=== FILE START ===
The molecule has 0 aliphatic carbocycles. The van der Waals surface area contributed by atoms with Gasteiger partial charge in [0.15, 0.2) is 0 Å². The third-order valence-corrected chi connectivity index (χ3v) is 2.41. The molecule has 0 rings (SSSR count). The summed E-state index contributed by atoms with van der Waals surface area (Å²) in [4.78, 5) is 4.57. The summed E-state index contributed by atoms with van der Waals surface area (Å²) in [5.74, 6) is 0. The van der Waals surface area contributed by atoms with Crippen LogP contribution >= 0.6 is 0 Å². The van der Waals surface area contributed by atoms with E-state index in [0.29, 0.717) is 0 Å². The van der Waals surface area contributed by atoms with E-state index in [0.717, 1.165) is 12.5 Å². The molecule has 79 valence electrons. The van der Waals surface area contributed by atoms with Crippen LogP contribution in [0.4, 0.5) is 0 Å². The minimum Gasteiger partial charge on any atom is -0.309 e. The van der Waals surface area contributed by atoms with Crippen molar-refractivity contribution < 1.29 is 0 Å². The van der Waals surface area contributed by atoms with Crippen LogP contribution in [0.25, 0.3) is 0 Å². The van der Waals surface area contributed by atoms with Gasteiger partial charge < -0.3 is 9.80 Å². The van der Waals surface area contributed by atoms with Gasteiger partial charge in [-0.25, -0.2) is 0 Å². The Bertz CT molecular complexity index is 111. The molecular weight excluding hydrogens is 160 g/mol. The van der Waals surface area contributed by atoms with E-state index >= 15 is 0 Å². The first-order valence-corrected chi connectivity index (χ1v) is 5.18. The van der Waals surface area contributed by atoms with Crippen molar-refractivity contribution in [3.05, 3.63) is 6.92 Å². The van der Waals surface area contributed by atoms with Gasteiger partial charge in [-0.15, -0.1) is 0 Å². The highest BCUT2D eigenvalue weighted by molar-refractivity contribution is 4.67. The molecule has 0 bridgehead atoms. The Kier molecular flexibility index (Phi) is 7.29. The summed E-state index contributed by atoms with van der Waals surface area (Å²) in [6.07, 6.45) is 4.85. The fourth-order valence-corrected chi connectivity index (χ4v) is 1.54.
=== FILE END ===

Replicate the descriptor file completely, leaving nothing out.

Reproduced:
The molecule has 0 aliphatic carbocycles. The van der Waals surface area contributed by atoms with Gasteiger partial charge in [0.15, 0.2) is 0 Å². The third-order valence-corrected chi connectivity index (χ3v) is 2.41. The molecule has 0 rings (SSSR count). The summed E-state index contributed by atoms with van der Waals surface area (Å²) in [4.78, 5) is 4.57. The summed E-state index contributed by atoms with van der Waals surface area (Å²) in [5.74, 6) is 0. The van der Waals surface area contributed by atoms with Crippen LogP contribution >= 0.6 is 0 Å². The van der Waals surface area contributed by atoms with E-state index in [0.29, 0.717) is 0 Å². The van der Waals surface area contributed by atoms with E-state index in [0.717, 1.165) is 12.5 Å². The molecule has 79 valence electrons. The van der Waals surface area contributed by atoms with Crippen LogP contribution in [0.4, 0.5) is 0 Å². The minimum Gasteiger partial charge on any atom is -0.309 e. The van der Waals surface area contributed by atoms with Crippen molar-refractivity contribution < 1.29 is 0 Å². The van der Waals surface area contributed by atoms with Crippen LogP contribution in [0.25, 0.3) is 0 Å². The van der Waals surface area contributed by atoms with Gasteiger partial charge < -0.3 is 9.80 Å². The van der Waals surface area contributed by atoms with Gasteiger partial charge in [-0.25, -0.2) is 0 Å². The Bertz CT molecular complexity index is 111. The molecular weight excluding hydrogens is 160 g/mol. The van der Waals surface area contributed by atoms with E-state index >= 15 is 0 Å². The first-order valence-corrected chi connectivity index (χ1v) is 5.18. The van der Waals surface area contributed by atoms with Crippen molar-refractivity contribution in [3.05, 3.63) is 6.92 Å². The van der Waals surface area contributed by atoms with Gasteiger partial charge in [-0.15, -0.1) is 0 Å². The highest BCUT2D eigenvalue weighted by molar-refractivity contribution is 4.67. The molecule has 0 bridgehead atoms. The Kier molecular flexibility index (Phi) is 7.29. The summed E-state index contributed by atoms with van der Waals surface area (Å²) in [6.07, 6.45) is 4.85. The fourth-order valence-corrected chi connectivity index (χ4v) is 1.54.